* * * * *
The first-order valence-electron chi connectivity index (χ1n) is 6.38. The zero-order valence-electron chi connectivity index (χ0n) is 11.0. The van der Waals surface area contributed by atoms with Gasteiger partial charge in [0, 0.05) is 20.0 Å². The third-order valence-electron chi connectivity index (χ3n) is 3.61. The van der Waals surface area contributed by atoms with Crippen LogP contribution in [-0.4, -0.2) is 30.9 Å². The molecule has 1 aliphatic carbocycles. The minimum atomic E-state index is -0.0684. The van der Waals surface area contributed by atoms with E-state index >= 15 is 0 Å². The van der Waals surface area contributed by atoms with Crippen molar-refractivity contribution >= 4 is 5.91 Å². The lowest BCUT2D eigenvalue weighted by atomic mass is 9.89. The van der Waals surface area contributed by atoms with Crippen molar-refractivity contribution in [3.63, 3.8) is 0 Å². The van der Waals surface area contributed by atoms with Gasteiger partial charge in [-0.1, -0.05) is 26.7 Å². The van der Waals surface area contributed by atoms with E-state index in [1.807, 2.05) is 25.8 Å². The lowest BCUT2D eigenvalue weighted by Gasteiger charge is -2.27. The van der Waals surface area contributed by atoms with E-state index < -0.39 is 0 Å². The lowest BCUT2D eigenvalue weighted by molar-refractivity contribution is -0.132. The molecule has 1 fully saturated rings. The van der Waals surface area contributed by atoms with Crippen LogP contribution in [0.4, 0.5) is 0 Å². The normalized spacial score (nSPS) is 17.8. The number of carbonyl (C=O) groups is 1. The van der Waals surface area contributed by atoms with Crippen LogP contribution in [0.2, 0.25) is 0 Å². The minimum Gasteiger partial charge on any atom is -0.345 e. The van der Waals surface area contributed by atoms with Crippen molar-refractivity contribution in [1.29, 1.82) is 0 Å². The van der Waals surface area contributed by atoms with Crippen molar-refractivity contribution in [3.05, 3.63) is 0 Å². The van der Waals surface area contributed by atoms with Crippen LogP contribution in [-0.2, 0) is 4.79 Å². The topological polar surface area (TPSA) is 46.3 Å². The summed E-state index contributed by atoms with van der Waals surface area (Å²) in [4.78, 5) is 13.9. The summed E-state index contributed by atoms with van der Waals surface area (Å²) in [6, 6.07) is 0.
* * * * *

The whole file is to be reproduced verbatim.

The first-order valence-electron chi connectivity index (χ1n) is 6.38. The zero-order valence-electron chi connectivity index (χ0n) is 11.0. The van der Waals surface area contributed by atoms with Gasteiger partial charge in [0, 0.05) is 20.0 Å². The third-order valence-electron chi connectivity index (χ3n) is 3.61. The van der Waals surface area contributed by atoms with Crippen LogP contribution in [-0.4, -0.2) is 30.9 Å². The molecule has 1 aliphatic carbocycles. The minimum atomic E-state index is -0.0684. The van der Waals surface area contributed by atoms with E-state index >= 15 is 0 Å². The van der Waals surface area contributed by atoms with Crippen molar-refractivity contribution >= 4 is 5.91 Å². The lowest BCUT2D eigenvalue weighted by atomic mass is 9.89. The van der Waals surface area contributed by atoms with Crippen molar-refractivity contribution in [3.63, 3.8) is 0 Å². The van der Waals surface area contributed by atoms with Gasteiger partial charge in [-0.1, -0.05) is 26.7 Å². The van der Waals surface area contributed by atoms with E-state index in [1.807, 2.05) is 25.8 Å². The lowest BCUT2D eigenvalue weighted by Gasteiger charge is -2.27. The van der Waals surface area contributed by atoms with E-state index < -0.39 is 0 Å². The lowest BCUT2D eigenvalue weighted by molar-refractivity contribution is -0.132. The molecule has 1 fully saturated rings. The van der Waals surface area contributed by atoms with Crippen LogP contribution in [0.4, 0.5) is 0 Å². The normalized spacial score (nSPS) is 17.8. The number of carbonyl (C=O) groups is 1. The van der Waals surface area contributed by atoms with Crippen LogP contribution in [0.2, 0.25) is 0 Å². The minimum Gasteiger partial charge on any atom is -0.345 e. The van der Waals surface area contributed by atoms with Crippen molar-refractivity contribution in [1.29, 1.82) is 0 Å². The van der Waals surface area contributed by atoms with Crippen molar-refractivity contribution in [3.05, 3.63) is 0 Å². The van der Waals surface area contributed by atoms with Crippen LogP contribution in [-0.2, 0) is 4.79 Å². The topological polar surface area (TPSA) is 46.3 Å². The summed E-state index contributed by atoms with van der Waals surface area (Å²) in [4.78, 5) is 13.9. The summed E-state index contributed by atoms with van der Waals surface area (Å²) in [6, 6.07) is 0.